The duo, one of whom is a blind athlete, participated and rode to create awareness about inclusion in the outdoors
Arham Shaikh (front) and Sanket Bhirud completed The Great Himalayan Ultra in 26.01 hrs on September 12. Pics/Sahil Shikalgar
Most of us would baulk at the thought of competing in a challenging race in the rarefied air of Ladakh. But, not Arham Shaikh and fellow rider Sanket Bhirud, a blind athlete. The duo successfully completed The Great Himalayan Ultra in 26.01 hours on September 12, becoming the first ever tandem pair to participate in what is known to be one of India’s toughest cycling race, with such good timing. The pair participated and rode to create awareness about inclusion in the outdoors.
Shaikh and Bhirud were not alone in this 600 km-long relay road race starting and finishing in Leh, Ladakh. They were supported by two solo enduro cyclists Sandeep Kumar and Dr Himanshu Thuse and eight crew members. The team, aptly named Sahas, was supported by Bohemian Adventures, an adventure sport company based in Dehradun, which helped raise funds for the high-altitude race through crowdsourcing platform Fueladream.
“My vision is to support people with disabilities to be able to participate in all sports. I am working with Sanket and Niket [Dalal], both of whom are blind athletes with a common mission to fly India’s flag at the international stage in the paralympic category. The agenda is to qualify for the Ironman World Championships and spread awareness about inclusive sports in the outdoors and educate people about the same,” said Shaikh.
For Bhirud, it has been another opportunity to participate in such a race and show the world that nothing is impossible. “I have been disabled since birth, and have struggled to participate in sporting activities. I have had to literally fight my way to grab opportunities to be able to participate in outdoor activities,” he shares.
For both Thuse and Kumar, it was their first experience riding with a blind athlete. “I am lucky to have got this opportunity,” says Kumar. He feels that there’s a need to participate in many such activities to build awareness about disabled athletes. “This is not a one-off mission, but a long-term one.”
Team Sahas included two solo enduro cyclists Sandeep Kumar and Dr Himanshu Thuse and eight crew members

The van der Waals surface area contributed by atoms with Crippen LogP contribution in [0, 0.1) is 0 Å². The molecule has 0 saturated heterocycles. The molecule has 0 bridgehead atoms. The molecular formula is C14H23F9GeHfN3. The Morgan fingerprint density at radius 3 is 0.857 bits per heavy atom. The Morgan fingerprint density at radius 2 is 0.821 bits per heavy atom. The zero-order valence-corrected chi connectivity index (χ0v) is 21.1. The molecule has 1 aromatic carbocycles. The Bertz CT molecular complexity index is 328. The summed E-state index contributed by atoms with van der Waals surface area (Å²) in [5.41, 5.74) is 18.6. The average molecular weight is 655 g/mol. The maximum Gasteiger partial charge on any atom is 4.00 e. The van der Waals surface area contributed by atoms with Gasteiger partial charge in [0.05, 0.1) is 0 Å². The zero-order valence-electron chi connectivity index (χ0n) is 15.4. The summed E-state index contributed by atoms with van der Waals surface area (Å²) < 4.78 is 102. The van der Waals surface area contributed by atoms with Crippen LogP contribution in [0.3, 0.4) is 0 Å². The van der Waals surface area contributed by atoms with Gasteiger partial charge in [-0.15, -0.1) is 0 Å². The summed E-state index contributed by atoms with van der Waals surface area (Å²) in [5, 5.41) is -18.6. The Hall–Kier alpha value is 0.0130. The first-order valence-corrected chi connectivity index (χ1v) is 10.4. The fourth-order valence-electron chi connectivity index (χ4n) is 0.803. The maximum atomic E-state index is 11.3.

The race was not easy, as it included managing high-altitude sickness and associated problems. Riding tandem in such a terrain is a task as the tandem cycles are not made for this terrain. “The overall rolling resistance [energy loss between wheels and surface] and the air resistance require much more effort. To add to this, the weather at that altitude was not very good. It was raining all the way, and there were strong headwinds throughout. We had to put in four times more effort to climb up, but, then what’s the fun of achieving something without putting in the effort? We were determined to finish the race,” says Shaikh.
The Great Himalayan Ultra race organised by Pune-based Inspire India has most of the terrain above 3,000 metres. The lowest point of the race is 2,600 m in Kargil, while Fotu La at 4,100 m is the highest point. It is considered to be one of the toughest ultra-cycling races in India and the highest in the world.
On supporting the inclusive ride, Guneet Puri, founding partner of Bohemian Adventures LLP, says, “We’re trying to challenge the barriers to cycling, which include infrastructure, cost, attitudinal barriers and access to tandem cycles. By supporting such activities, we’re trying to get everyone from local authorities to sporting associations and other organisations to understand that disabled people can and do cycle in tough terrains if there is support.” Puri was also part of the eight-member crew.
Bhirud concludes, “I wish that kids like me in the future have a more inclusive space and get more opportunities to participate in sports with able-bodied athletes, so that they don’t have to suffer the lack of opportunities that I have faced as a child.”